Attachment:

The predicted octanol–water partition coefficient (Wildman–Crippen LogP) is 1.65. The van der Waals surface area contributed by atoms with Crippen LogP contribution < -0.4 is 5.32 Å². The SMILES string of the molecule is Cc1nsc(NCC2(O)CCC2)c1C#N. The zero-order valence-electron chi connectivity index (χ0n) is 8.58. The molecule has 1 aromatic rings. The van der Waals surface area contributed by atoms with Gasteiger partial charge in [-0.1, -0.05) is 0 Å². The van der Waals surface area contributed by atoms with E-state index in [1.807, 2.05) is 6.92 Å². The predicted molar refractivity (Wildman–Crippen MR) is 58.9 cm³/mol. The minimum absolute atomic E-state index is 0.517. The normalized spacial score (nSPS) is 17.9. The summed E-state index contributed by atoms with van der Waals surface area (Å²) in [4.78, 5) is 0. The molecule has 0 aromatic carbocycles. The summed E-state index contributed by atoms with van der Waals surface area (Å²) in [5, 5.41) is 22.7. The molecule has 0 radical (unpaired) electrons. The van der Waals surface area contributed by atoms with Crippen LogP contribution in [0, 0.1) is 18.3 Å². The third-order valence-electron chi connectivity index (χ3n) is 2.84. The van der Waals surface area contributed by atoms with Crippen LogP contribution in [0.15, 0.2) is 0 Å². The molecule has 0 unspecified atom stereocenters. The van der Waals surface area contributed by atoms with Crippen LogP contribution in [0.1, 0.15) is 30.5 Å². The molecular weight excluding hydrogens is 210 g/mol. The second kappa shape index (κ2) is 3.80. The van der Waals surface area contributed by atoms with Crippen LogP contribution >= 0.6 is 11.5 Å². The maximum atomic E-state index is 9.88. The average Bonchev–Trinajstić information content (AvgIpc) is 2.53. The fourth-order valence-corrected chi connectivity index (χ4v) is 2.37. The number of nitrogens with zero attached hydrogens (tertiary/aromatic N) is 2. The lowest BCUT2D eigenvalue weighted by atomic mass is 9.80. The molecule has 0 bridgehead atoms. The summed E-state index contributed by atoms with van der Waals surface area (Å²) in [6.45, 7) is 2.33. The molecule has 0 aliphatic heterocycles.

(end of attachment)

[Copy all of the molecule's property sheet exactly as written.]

The predicted octanol–water partition coefficient (Wildman–Crippen LogP) is 1.65. The van der Waals surface area contributed by atoms with Crippen LogP contribution < -0.4 is 5.32 Å². The SMILES string of the molecule is Cc1nsc(NCC2(O)CCC2)c1C#N. The zero-order valence-electron chi connectivity index (χ0n) is 8.58. The molecule has 1 aromatic rings. The van der Waals surface area contributed by atoms with Gasteiger partial charge in [-0.1, -0.05) is 0 Å². The van der Waals surface area contributed by atoms with E-state index in [1.807, 2.05) is 6.92 Å². The predicted molar refractivity (Wildman–Crippen MR) is 58.9 cm³/mol. The minimum absolute atomic E-state index is 0.517. The normalized spacial score (nSPS) is 17.9. The summed E-state index contributed by atoms with van der Waals surface area (Å²) in [4.78, 5) is 0. The molecule has 0 aromatic carbocycles. The summed E-state index contributed by atoms with van der Waals surface area (Å²) in [5, 5.41) is 22.7. The molecule has 0 radical (unpaired) electrons. The van der Waals surface area contributed by atoms with Crippen LogP contribution in [0, 0.1) is 18.3 Å². The third-order valence-electron chi connectivity index (χ3n) is 2.84. The van der Waals surface area contributed by atoms with Crippen LogP contribution in [0.15, 0.2) is 0 Å². The molecule has 0 unspecified atom stereocenters. The van der Waals surface area contributed by atoms with Crippen LogP contribution in [0.1, 0.15) is 30.5 Å². The molecular weight excluding hydrogens is 210 g/mol. The second kappa shape index (κ2) is 3.80. The van der Waals surface area contributed by atoms with Crippen LogP contribution >= 0.6 is 11.5 Å². The maximum atomic E-state index is 9.88. The average Bonchev–Trinajstić information content (AvgIpc) is 2.53. The fourth-order valence-corrected chi connectivity index (χ4v) is 2.37. The number of nitrogens with zero attached hydrogens (tertiary/aromatic N) is 2. The lowest BCUT2D eigenvalue weighted by atomic mass is 9.80. The molecule has 0 bridgehead atoms. The summed E-state index contributed by atoms with van der Waals surface area (Å²) in [6.45, 7) is 2.33. The molecule has 0 aliphatic heterocycles.